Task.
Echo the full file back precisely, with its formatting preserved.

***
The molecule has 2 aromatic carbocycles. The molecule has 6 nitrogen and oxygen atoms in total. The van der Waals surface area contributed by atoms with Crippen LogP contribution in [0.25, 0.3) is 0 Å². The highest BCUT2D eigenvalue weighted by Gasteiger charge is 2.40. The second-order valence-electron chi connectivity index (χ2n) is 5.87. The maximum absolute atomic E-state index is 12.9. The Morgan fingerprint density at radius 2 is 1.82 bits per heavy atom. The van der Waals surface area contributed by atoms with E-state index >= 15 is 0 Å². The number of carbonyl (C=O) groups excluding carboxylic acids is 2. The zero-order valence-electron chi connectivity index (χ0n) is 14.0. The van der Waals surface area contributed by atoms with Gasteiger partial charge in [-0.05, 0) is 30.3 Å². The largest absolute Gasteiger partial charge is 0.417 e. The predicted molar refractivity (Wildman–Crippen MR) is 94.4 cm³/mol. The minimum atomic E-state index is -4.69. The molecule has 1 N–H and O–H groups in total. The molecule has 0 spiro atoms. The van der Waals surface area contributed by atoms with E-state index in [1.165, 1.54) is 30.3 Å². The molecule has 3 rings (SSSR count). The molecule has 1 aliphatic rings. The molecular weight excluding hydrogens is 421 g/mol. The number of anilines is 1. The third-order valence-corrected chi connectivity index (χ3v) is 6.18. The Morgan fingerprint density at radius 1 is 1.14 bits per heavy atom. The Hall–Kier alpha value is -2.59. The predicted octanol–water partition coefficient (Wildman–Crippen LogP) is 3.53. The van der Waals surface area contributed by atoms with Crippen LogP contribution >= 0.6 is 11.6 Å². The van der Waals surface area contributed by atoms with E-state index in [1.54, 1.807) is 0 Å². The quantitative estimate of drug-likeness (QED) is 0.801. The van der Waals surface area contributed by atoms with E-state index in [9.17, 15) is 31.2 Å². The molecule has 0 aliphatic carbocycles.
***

The molecule has 2 aromatic carbocycles. The molecule has 6 nitrogen and oxygen atoms in total. The van der Waals surface area contributed by atoms with Crippen LogP contribution in [0.25, 0.3) is 0 Å². The highest BCUT2D eigenvalue weighted by Gasteiger charge is 2.40. The second-order valence-electron chi connectivity index (χ2n) is 5.87. The maximum absolute atomic E-state index is 12.9. The Morgan fingerprint density at radius 2 is 1.82 bits per heavy atom. The van der Waals surface area contributed by atoms with E-state index >= 15 is 0 Å². The number of carbonyl (C=O) groups excluding carboxylic acids is 2. The zero-order valence-electron chi connectivity index (χ0n) is 14.0. The van der Waals surface area contributed by atoms with Gasteiger partial charge in [-0.05, 0) is 30.3 Å². The largest absolute Gasteiger partial charge is 0.417 e. The predicted molar refractivity (Wildman–Crippen MR) is 94.4 cm³/mol. The minimum atomic E-state index is -4.69. The molecule has 1 N–H and O–H groups in total. The molecule has 0 spiro atoms. The van der Waals surface area contributed by atoms with E-state index in [1.165, 1.54) is 30.3 Å². The molecule has 3 rings (SSSR count). The molecule has 1 aliphatic rings. The molecular weight excluding hydrogens is 421 g/mol. The number of anilines is 1. The third-order valence-corrected chi connectivity index (χ3v) is 6.18. The Morgan fingerprint density at radius 1 is 1.14 bits per heavy atom. The Hall–Kier alpha value is -2.59. The predicted octanol–water partition coefficient (Wildman–Crippen LogP) is 3.53. The van der Waals surface area contributed by atoms with Crippen LogP contribution >= 0.6 is 11.6 Å². The van der Waals surface area contributed by atoms with E-state index in [1.54, 1.807) is 0 Å². The quantitative estimate of drug-likeness (QED) is 0.801. The van der Waals surface area contributed by atoms with E-state index in [9.17, 15) is 31.2 Å². The molecule has 0 aliphatic carbocycles.